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Re: [WebTiming] HTMLElement timing

From: Zhiheng Wang <zhihengw@google.com>
Date: Thu, 28 Jan 2010 22:53:20 -0800
Message-ID: <802863261001282253v5fa9979fpb1832a9247903694@mail.gmail.com>
To: Jonas Sicking <jonas@sicking.cc>
Cc: public-webapps@w3.org
On Wed, Jan 27, 2010 at 5:57 PM, Jonas Sicking <jonas@sicking.cc> wrote:

> On Wed, Jan 27, 2010 at 5:30 PM, Zhiheng Wang <zhihengw@google.com> wrote:
> > Hi, Jonas,
> >    Thanks for the comments. pls find comments inline.
> > On Wed, Jan 27, 2010 at 12:12 AM, Jonas Sicking <jonas@sicking.cc>
> wrote:
> >>
> >> On Tue, Jan 26, 2010 at 11:39 PM, Zhiheng Wang <zhihengw@google.com>
> >> wrote:
> >> > Folks,
> >> >      Thanks to the much feedback from various developers, the
> WebTiming
> >> > specs has undergone some
> >> > major revision. Timing info has now been extended to page elements and
> a
> >> > couple more interesting timing
> >> > data points are added. The draft is up
> >> > on http://dev.w3.org/2006/webapi/WebTiming/
> >> >      Feedback and comments are highly appreciated.
> >>
> >> I take it the idea is that you can get when we for an <img> element
> >> start fetching the image, when image data starts arriving etc. I'd
> >> prefer if the spec had a comprehensive list of elements that this is
> >> expected to be implemented on.
> >
> >    Right now only embedded content elements require these info. An
> explicit
> > list
> > might be better though, e.g., <script> is not classified as embedded
> > content.
> What do these properties measure on a <figure>? And why would you care
> to measure downloading performance on <link rel=icon>? And why
> wouldn't you care about <script>? That one seems more performance
> critical than any other external resource.

    sorry for not making it clearer. What I meant is having a explicit list
of elements
makes sense. <script> is an interesting one. It might warrant its own
properties like
execution time.

    You got a good point about some properties are meaningless in some cases
and I've
been figuring how to make the interfaces better. Some suggested a free-form
type but I am not sure how much different it makes in terms of conformance
testing. Any

> >> Extending this to elements introduces *significantly* more
> >> implementation cost. Is it really worth it? My concern is that this
> >> spec already had fairly high cost/benefit ratio since it doesn't add
> >> any "new" functionality to the web platform, it "just" lets devs do
> >> more accurate performance measurements. And it's far from easy to
> >> implement since much of the information isn't available outside of the
> >> networking code (and many times there only available on a different
> >> thread).
> >
> >    Certainly the overhead of implementing the specs should be evaluated.
> It
> > should be
> > done while we are looking into more browser-specific implementations.
> Right
> > now I want
> > to be as specific as possible in the specs. But much implementation
> overhead
> > can be
> > avoided if we can tune the specs to accept some slight "inaccuracy", say,
> > taking the time
> > of the first callback from the data socket instead of the actual first
> > byte time as responseStart.
> I'm not sure what you mean by "more browser-specific implementations"?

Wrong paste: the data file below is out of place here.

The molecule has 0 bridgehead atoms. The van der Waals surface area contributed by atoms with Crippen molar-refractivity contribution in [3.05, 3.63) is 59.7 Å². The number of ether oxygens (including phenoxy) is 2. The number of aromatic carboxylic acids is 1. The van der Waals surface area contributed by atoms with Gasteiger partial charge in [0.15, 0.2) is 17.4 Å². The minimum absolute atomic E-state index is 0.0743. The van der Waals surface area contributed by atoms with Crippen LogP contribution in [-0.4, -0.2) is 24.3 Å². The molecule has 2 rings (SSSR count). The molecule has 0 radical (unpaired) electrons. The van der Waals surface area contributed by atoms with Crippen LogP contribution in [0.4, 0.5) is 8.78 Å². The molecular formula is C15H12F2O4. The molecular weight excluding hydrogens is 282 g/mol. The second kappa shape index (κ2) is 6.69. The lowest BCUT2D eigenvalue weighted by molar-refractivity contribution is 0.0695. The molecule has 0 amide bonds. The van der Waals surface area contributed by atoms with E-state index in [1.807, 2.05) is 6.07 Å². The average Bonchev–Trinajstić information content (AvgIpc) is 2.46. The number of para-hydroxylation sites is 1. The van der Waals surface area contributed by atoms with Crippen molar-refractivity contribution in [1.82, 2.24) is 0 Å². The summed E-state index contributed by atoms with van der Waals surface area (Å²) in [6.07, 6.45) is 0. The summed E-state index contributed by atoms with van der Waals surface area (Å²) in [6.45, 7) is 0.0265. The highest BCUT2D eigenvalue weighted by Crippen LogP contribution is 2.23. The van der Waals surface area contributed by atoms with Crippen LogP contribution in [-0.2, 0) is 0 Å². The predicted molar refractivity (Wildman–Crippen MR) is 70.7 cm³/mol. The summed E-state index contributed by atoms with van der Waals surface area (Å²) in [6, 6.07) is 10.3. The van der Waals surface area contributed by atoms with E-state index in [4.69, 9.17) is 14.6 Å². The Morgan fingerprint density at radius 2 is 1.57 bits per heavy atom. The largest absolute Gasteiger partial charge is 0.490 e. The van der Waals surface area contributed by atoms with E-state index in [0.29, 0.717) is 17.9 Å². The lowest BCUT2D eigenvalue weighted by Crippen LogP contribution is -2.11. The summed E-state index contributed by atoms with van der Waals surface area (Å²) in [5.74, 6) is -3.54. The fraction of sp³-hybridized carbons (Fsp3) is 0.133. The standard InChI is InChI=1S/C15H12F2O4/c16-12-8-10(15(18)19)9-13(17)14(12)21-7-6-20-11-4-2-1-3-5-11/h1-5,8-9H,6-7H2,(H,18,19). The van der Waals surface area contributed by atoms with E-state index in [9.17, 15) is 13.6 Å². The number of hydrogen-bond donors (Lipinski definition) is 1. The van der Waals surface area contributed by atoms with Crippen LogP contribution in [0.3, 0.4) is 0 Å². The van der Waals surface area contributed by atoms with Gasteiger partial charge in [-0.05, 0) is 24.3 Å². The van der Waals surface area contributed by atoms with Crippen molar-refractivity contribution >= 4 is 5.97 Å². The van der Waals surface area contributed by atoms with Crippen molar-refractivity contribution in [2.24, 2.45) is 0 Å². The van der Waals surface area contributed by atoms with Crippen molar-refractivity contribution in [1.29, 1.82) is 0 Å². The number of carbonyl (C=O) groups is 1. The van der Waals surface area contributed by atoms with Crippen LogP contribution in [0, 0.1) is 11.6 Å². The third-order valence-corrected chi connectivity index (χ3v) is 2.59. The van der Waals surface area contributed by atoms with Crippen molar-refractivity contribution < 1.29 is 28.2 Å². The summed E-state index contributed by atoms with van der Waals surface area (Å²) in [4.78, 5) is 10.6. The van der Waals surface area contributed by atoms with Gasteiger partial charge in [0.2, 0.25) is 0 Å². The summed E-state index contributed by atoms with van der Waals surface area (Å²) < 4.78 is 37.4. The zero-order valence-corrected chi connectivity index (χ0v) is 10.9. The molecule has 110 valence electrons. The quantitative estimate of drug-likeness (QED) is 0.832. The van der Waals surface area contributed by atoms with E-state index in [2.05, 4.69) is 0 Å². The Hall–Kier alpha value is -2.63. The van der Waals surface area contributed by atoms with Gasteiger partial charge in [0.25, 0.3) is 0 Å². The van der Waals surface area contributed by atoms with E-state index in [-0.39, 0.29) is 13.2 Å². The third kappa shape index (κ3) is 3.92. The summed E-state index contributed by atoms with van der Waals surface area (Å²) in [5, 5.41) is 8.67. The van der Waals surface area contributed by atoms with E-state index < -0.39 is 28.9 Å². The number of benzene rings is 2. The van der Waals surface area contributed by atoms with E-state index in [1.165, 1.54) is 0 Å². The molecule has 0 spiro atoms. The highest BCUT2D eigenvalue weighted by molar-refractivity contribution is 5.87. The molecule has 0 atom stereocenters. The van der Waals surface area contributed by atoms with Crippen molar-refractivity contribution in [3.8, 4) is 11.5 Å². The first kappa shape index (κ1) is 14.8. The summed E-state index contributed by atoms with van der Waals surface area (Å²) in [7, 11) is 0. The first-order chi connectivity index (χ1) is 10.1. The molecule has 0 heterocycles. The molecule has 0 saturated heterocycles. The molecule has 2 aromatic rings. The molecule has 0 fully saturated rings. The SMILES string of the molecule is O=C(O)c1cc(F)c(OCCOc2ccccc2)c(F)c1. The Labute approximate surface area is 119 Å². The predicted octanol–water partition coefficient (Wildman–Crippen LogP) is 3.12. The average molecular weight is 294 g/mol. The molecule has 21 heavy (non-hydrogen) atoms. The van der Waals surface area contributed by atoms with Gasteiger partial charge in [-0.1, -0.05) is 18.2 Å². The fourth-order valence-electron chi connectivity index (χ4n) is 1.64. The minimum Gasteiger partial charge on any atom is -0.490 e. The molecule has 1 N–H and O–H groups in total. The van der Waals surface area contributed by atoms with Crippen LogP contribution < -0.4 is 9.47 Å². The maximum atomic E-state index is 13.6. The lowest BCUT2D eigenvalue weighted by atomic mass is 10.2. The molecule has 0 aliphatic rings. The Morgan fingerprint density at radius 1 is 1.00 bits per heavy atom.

> Implementation complexity vs. value should be looked at all the time

    We are actively working with some browser developers to have these
implemented but I suspect the implementation complexity varies in different
We will get some more idea once we step further. On the other hand, these
timing info
are very valuable in benchmarking page performance. Right now developers are
getting only partial data or have to relying on their own plug-in to get to
these info.
Not all the developers are doing the measurements right now probably because
interfaces are not available to everyone. :-)

> >> Also, what is the use case for the "Ticks" interface?
> >
> >    The Ticks interface is a convenient way to store time measurements and
> > retrieve it later on a page.
> > I will have some example there.
> Why not just do:
> myTimings = {};
> myTimings.fooStart = new Date();
> etc? Javascript has perfectly good ways to store values already.

    window.timing property keeps timing info of previous navigation as well
so the Tick
interface also provides a way to pass custom POI to the next page. Some
measure need to be added later though.

> >> I would really encourage that this spec be reduced to the most
> >> important parts first and wait for browsers to catch up before adding
> >> "nice to have" features.
> >
> >    Agree and we do keep that in mind. Most of the the properties
> specified
> > right now are
> > on the critical path of user perceived latency though.
> That surprises me. See my first answer above.

    I meant these properties are in the latency critical path of the element
it belongs to...

> >> If implementations implement progress events on the various elements
> >> it would seem like you would get most of the advantages from this
> >> spec.
> >
> >    The progress events are great, except that they mostly focus on
> > downloading the content but
> > not much about everything else, say, parseStart.
> Specs can be changed, nothing is set in stone :)

    Good to know. :-) Having more data exported in the progress events will
good news to those performance debugging tools. When collecting latency
field data, many developers perfer to fetch all timing info of an
element (window.document?)
at once and send a json object.


> / Jonas
Received on Friday, 29 January 2010 06:53:52 UTC

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